When he first drove into Bellingham more than 20 years ago, Mark Turner knew without a doubt he wasn’t in his home state of Nebraska anymore. First impressions matter, after all, and he was impressed.
In place of gently rolling land and the fencerow-to-fencerow agriculture that he says has replaced most of Nebraska’s native prairies, Turner found plentiful trees, mountains and many other examples of jaw-dropping natural beauty.
“I flew into Seattle for my job interview in Bellingham, and driving up I-5 at night I welcomed the inky black along the highway north of Lake Samish,” Turner says. “That told me there was open space and that Bellingham would be different from the urbanized miles stretching out from Seattle.
“When we moved here that summer, we drove into the county over the North Cascades Highway and into Bellingham from Highway 9 along Lake Whatcom. We’ve never stopped exploring the rural and wild areas of Whatcom County.”
But Turner does much more than check out the places and people of Bellingham and the surrounding areas—he also captures the amazing images he sees. Since he was laid off from his media designer and producer position at Western Washington University in 1993, he’s been making photography his stock in trade.
But Turner in no accidental photographer who took up taking pictures when he found himself at a career crossroads. Since he got his first Kodak box camera at the age of 6, he estimates he’s had as many as 22 cameras (and that’s not including the one in his iPhone).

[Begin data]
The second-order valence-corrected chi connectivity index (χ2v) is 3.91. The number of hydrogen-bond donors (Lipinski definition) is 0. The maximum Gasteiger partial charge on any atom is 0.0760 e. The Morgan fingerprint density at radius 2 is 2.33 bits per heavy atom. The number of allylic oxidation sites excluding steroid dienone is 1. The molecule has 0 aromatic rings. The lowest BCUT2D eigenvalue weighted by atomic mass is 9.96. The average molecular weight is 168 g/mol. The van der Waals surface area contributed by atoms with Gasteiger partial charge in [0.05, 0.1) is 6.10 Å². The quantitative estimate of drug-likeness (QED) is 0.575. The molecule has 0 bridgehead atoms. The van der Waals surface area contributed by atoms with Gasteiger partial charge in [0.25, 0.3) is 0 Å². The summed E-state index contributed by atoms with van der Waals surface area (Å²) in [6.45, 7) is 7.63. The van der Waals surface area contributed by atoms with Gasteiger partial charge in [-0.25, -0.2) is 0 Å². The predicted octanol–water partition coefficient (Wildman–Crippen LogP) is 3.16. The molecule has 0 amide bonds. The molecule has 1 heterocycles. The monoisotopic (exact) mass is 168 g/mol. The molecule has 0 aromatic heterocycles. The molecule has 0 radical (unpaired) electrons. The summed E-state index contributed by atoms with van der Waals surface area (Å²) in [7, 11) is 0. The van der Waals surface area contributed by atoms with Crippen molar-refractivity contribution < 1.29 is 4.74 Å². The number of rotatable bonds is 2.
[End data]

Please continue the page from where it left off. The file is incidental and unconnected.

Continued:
“I’m pretty loyal to my equipment, but 50-plus years have seen many changes,” Turner says. These days, he uses a Canon EOS 1Ds MK II for his garden and plant photographs, and a Canon EOS 5D Mk II for portrait purposes.
“I carry a sack of lenses with me because that’s where the real creative choices lie,” Turner says. “The camera, as long as the technical quality is sufficient for the end use, is really just a box to keep light away from the sensitive surface except during the instant of exposure.”
When Turner shows slides of his work and signs copies of his 2007 book of photographs, Bellingham Impressions, during the Holiday Art Walk happening Nov. 23-24 throughout historic Fairhaven, chances are good he’ll be happy to share more of the lessons he’s learned over the years about how to take photographs that make a lasting impression.
For instance, he says it’s important to take your time and think closely about what you’re doing when you’re creating an image. Even though he works with digital cameras, he says his mindset is still more in the era of when he used view cameras and “each click of the shutter cost over a dollar.”
Other tips include getting rid of distracting elements in a photograph that need to be cleaned up, looking for relationships among the people in portraits, and enhancing subjects with lighting. He also asks himself if the composition is strong, if the photo tells a story, and if it’s well-executed from a technical standpoint.
He also knows when to wait, and when to act.
“I’m patient, to a point,” Turner says. “I’ll wait for a cloud to move to get the lighting that’s right for the subject. I’ll wait for a gap in the wind so my subject will hold still. I’ll work with a two-year-old who wants to run all over the studio. I’ll wait for a dog to settle down and look his human in the eye.
“Details and relationships both matter,” he says. “Take the time to attend to both.”
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